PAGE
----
Mr. Brumfield's policy excludes "any loss resulting directly or indirectly, wholly or partly from: 1. Suicide or attempt thereat or intentionally self-inflicted injury occurring while sane or insane." 1 R. 121. The issue is whether Mr. Brumfield's death "result[ed] directly or indirectly, wholly or partly from ... [an] intentionally self-inflicted injury." The parties agree that Louisiana law applies in this diversity case.

In Louisiana, someone is said to have acted intentionally "where the actor entertained a desire to bring about the consequences that followed or where the actor believed that the result was substantially certain to follow." Bazley v. Tortorich, 397 So.2d 475, 481 (La.1981). Mr. Brumfield desired to partially strangle himself. The partial strangulation that he apparently achieved on previous occasions was intentional and self-inflicted. The only question is whether partial strangulation is an injury.

According to the undisputed opinion of Monumental's expert, the type of strangulation desired by Mr. Brumfield damages tissues in the neck and deprives the brain of valuable oxygen. 2 R. 242. If Mr. Brumfield came before this Court and proved that a robber had partially strangled him, we would have no trouble holding that Mr. Brumfield had been injured and that the robber should be held criminally liable. Two state supreme courts have so held. See State v. Schad, 470 P.2d 246, 250 (Utah 1970) (affirming second degree murder conviction because the victim's life was greatly endangered even though only partial strangulation was intended); State v. Schad, 163 Ariz. 411, 418, 788 P.2d 1162, 1169 (1989) (affirming death sentence partly based on same), aff'd sub nom. Schad v. Arizona, --- U.S. ----, 111 S.Ct. 2491, 115 L.Ed.2d 555 (1991). In the words of a court facing an issue identical to ours, "it continues to be an injury even when it is self-inflicted." Sigler v. Mutual Benefit Life Ins. Co., 506 F.Supp. 542, 545 (S.D.Iowa), aff'd, 663 F.2d 49 (8th Cir.1981).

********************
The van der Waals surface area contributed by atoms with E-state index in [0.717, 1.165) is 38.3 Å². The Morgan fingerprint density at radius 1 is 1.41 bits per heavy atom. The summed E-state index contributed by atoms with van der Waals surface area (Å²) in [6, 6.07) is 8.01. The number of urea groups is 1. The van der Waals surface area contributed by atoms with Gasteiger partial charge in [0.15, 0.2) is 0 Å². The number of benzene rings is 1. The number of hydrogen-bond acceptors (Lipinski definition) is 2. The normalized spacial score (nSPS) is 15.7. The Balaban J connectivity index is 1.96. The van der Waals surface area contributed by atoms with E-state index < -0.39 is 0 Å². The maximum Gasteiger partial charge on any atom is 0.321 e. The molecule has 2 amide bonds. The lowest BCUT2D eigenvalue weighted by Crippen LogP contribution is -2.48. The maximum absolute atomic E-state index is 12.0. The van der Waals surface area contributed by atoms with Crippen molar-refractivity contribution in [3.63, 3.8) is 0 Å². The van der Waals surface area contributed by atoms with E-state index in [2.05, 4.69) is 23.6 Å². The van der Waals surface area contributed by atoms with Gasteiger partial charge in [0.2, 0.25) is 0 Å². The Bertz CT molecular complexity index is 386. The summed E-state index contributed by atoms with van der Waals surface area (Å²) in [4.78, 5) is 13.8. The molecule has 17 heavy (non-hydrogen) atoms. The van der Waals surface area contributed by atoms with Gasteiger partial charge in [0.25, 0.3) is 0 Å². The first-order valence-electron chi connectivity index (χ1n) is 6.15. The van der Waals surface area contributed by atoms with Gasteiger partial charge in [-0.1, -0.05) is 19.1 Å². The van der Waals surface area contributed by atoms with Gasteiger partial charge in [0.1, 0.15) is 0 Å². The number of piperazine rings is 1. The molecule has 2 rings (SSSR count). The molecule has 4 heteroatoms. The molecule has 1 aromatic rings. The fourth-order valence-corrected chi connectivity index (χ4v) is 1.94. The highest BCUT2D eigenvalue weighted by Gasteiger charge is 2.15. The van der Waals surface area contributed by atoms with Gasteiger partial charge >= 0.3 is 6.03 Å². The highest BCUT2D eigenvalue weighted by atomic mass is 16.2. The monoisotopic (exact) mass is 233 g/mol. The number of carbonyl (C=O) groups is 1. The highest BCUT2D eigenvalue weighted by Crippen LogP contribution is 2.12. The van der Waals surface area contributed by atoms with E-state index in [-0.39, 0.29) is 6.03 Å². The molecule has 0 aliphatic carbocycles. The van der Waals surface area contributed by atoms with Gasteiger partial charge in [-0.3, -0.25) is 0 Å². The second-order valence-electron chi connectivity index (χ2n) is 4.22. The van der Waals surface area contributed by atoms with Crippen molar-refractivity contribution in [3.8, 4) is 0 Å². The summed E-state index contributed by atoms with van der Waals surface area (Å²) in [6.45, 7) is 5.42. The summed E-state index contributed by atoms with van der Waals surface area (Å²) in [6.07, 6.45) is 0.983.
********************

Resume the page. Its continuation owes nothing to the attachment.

That Mr. Brumfield only intended partial strangulation and did not intentionally kill himself does not avail Mrs. Sims. The policy in this case not only excludes suicide, but also any loss (including death) "resulting directly or indirectly, wholly or partly from ... [an] intentionally self-inflicted injury." Partial strangulation is an injury in and of itself. His death "result[ed] directly or indirectly, wholly or partly from" that intentionally self-inflicted injury.

An analogy is helpful. If Mr. Brumfield had been a member of a fraternal organization that required him to brand his forearm, and he did so, any loss arising from the branding would be excluded. For instance, although he only intended to burn the insignia of the organization onto his skin, he might unintentionally burn into his muscle and do serious damage to his arm. He intended some injury, but another, unintended injury resulted. The loss would not be covered by the policy at issue here.

Our decision is in accord with the Eighth Circuit's application of Iowa law to an identical case. Sigler, 663 F.2d 49 (affirming summary judgment for defendant). The Fourth Circuit has reached the same result in two cases decided under Virginia law, although that court held that the deaths were not accidental (an issue we do not...